Herpes Confirmation Testing: A viewpoint from our Medical Advisory Board

March 29th, 2011  |  Published in STD Testing

Few if any laboratory tests are perfect; most of them carry the potential of either positive or negative results that are not reliably true, called “false positive” and “false negative”, respectively. For the genital herpes antibody tests, false-positive test results are not infrequent. This leads to a legitimate question: Is it possible to assure that a “positive” genital herpes test is truly positive?

Standard testing for type 2 herpes simplex virus (HSV-2), the usual cause of genital herpes, involves a blood sample using a method called ELISA (enzyme-linked immunosorbent assay). ELISA produces a numerical result called the ELISA ratio:

  • ELISA ratio below 0.9 indicate a negative result, i.e. absence of antibody to HSV-2
  • ELISA ratio between 0.9 and 1.1 is indeterminate; antibody to HSV-2 may or may not be present
  • ELISA ratio over 1.1 indicate positive; antibody to HSV-2 is present

There has always been controversy among experts regarding the ELISA ratio and what should be considered positive. Originally, the manufacturer of the most commonly used HSV antibody test in the U.S. (HerpeSelect brand, produced by Focus Technologies) submitted data to the U.S. Food and Drug Administration showing results with ELISA ratio values over 1.1 were indeed positive for HSV-2. However, herpes and laboratory science experts now understand that HSV-2 test values between 1.1 and 3.5 are sometimes false-positive. The lower the value, the more likely the result is false, even though technically considered positive by the accepted ELISA ratio value. “This is a significant finding,” says H. Hunter Handsfield, MD, a member of STDtesting.com’s Medical Advisory Board, a division of the Institute of Sexual Health.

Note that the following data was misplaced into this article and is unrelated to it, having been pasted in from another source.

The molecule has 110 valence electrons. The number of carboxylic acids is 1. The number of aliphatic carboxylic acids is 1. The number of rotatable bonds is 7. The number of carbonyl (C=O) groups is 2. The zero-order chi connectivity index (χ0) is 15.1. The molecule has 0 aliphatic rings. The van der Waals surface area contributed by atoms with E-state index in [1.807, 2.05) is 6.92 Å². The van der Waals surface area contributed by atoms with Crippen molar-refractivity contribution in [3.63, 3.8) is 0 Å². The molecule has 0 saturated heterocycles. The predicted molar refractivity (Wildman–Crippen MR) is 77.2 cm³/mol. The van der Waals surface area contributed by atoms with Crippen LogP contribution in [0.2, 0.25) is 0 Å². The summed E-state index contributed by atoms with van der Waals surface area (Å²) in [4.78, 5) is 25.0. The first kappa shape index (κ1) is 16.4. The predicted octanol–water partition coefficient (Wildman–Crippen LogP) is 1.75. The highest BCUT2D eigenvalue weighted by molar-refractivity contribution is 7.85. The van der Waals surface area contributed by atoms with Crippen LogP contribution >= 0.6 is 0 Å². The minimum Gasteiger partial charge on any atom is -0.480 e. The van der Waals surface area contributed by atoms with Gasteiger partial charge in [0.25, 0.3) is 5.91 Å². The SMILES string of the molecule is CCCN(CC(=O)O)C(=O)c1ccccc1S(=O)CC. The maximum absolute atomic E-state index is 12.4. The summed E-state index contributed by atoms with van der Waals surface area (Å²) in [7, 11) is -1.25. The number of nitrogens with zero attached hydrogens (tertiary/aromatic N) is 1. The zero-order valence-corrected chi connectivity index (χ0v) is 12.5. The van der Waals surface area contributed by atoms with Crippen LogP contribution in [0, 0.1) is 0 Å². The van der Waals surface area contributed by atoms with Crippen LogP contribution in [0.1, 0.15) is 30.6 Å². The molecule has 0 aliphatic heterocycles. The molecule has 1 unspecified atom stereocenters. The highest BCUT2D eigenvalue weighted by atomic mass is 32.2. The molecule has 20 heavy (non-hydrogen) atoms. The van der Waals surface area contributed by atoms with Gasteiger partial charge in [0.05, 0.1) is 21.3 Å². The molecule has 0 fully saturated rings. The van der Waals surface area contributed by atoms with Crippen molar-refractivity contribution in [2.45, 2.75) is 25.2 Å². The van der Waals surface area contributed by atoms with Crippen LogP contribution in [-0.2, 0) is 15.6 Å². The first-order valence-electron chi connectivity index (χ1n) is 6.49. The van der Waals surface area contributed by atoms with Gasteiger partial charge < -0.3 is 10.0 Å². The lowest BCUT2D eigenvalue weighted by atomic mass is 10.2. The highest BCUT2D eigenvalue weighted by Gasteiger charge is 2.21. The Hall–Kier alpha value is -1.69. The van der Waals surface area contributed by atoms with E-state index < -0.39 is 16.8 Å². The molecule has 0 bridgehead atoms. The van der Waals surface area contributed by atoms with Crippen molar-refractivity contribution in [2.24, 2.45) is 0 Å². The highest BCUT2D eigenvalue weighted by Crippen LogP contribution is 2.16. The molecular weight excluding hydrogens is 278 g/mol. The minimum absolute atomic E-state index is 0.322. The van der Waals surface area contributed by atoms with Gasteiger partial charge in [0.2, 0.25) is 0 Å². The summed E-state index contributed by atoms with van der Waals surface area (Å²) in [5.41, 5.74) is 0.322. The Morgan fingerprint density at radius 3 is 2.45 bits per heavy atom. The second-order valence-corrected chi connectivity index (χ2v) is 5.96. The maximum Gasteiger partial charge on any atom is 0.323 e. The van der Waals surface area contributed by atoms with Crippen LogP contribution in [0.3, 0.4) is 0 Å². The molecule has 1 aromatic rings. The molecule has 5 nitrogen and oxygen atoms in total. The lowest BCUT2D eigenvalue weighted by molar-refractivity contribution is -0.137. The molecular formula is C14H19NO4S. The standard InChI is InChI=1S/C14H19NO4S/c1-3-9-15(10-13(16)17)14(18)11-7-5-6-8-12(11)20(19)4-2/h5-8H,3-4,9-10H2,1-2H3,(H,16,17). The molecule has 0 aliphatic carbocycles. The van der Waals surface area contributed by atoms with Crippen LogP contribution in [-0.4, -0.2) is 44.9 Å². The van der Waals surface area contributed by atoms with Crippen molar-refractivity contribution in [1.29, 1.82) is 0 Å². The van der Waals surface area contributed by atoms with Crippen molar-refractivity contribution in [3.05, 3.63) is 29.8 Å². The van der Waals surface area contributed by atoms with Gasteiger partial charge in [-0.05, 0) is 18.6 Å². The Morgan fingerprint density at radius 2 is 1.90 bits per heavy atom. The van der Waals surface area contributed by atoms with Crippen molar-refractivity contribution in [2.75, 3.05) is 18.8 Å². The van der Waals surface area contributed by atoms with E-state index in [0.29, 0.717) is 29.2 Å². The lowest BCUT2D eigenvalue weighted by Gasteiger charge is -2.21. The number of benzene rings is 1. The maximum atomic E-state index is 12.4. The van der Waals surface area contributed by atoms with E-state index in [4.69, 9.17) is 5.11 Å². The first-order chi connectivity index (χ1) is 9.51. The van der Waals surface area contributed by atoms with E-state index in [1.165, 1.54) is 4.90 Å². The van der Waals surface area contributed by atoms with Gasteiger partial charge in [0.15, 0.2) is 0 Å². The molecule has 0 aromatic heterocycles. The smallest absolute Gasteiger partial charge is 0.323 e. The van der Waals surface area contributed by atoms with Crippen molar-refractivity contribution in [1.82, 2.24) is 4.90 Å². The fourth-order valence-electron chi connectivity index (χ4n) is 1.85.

“However, it is important to treat positive results in this range as true positives in order to minimize the possibility of transmitting infection to your partner. If you have concerns that it may not be a real positive, utilize confirmatory testing immediately and if negative, retest in 3-6 months,” according to Barbara Van Der Pol, PhD, MPH, also a member of STDtesting.com’s Medical Advisory Board. Low positive test results may occur in early stages of infection before a full immune response is established.

Why isn’t the index changing?

As a result of this new information, many U.S. researchers studying herpes infections now use the higher ELISA ratio value of 3.5 to define whether a patient is infected with HSV-2. However, the official index values remain unchanged. Much of the data concerning changing the interpretation of this result comes from work being performed overseas. It is unclear if different populations have different “background” levels of reactivity that would require a change to the official interpretation.

According to Handsfield, Focus Technologies submitted the original index data to the U.S. Food and Drug Administration showing results with ratio values over 1.1 were positive for antibody to HSV-2. The interpretation of Herpes test results have been based on these index values ever since.